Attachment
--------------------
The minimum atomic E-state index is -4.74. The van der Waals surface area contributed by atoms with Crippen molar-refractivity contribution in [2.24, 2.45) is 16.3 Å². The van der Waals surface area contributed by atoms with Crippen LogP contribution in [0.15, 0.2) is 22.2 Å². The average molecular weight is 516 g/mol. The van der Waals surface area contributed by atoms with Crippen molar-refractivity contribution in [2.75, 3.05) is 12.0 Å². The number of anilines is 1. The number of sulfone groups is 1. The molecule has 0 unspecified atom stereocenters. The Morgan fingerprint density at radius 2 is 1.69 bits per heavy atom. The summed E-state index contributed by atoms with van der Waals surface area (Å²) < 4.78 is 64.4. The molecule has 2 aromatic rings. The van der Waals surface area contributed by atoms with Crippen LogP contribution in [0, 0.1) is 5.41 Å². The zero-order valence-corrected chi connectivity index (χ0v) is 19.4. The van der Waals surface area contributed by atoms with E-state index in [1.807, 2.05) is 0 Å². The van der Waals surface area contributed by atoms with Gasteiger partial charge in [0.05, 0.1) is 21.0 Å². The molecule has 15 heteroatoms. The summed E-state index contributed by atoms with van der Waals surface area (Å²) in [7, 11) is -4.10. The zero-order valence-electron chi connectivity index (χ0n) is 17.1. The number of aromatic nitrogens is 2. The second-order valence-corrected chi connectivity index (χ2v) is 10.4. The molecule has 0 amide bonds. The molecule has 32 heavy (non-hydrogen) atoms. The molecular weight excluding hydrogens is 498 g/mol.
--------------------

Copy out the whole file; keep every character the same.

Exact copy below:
The minimum atomic E-state index is -4.74. The van der Waals surface area contributed by atoms with Crippen molar-refractivity contribution in [2.24, 2.45) is 16.3 Å². The van der Waals surface area contributed by atoms with Crippen LogP contribution in [0.15, 0.2) is 22.2 Å². The average molecular weight is 516 g/mol. The van der Waals surface area contributed by atoms with Crippen molar-refractivity contribution in [2.75, 3.05) is 12.0 Å². The number of anilines is 1. The number of sulfone groups is 1. The molecule has 0 unspecified atom stereocenters. The Morgan fingerprint density at radius 2 is 1.69 bits per heavy atom. The summed E-state index contributed by atoms with van der Waals surface area (Å²) < 4.78 is 64.4. The molecule has 2 aromatic rings. The van der Waals surface area contributed by atoms with Crippen LogP contribution in [0, 0.1) is 5.41 Å². The zero-order valence-corrected chi connectivity index (χ0v) is 19.4. The van der Waals surface area contributed by atoms with E-state index in [1.807, 2.05) is 0 Å². The van der Waals surface area contributed by atoms with Gasteiger partial charge in [0.05, 0.1) is 21.0 Å². The molecule has 15 heteroatoms. The summed E-state index contributed by atoms with van der Waals surface area (Å²) in [7, 11) is -4.10. The zero-order valence-electron chi connectivity index (χ0n) is 17.1. The number of aromatic nitrogens is 2. The second-order valence-corrected chi connectivity index (χ2v) is 10.4. The molecule has 0 amide bonds. The molecule has 32 heavy (non-hydrogen) atoms. The molecular weight excluding hydrogens is 498 g/mol.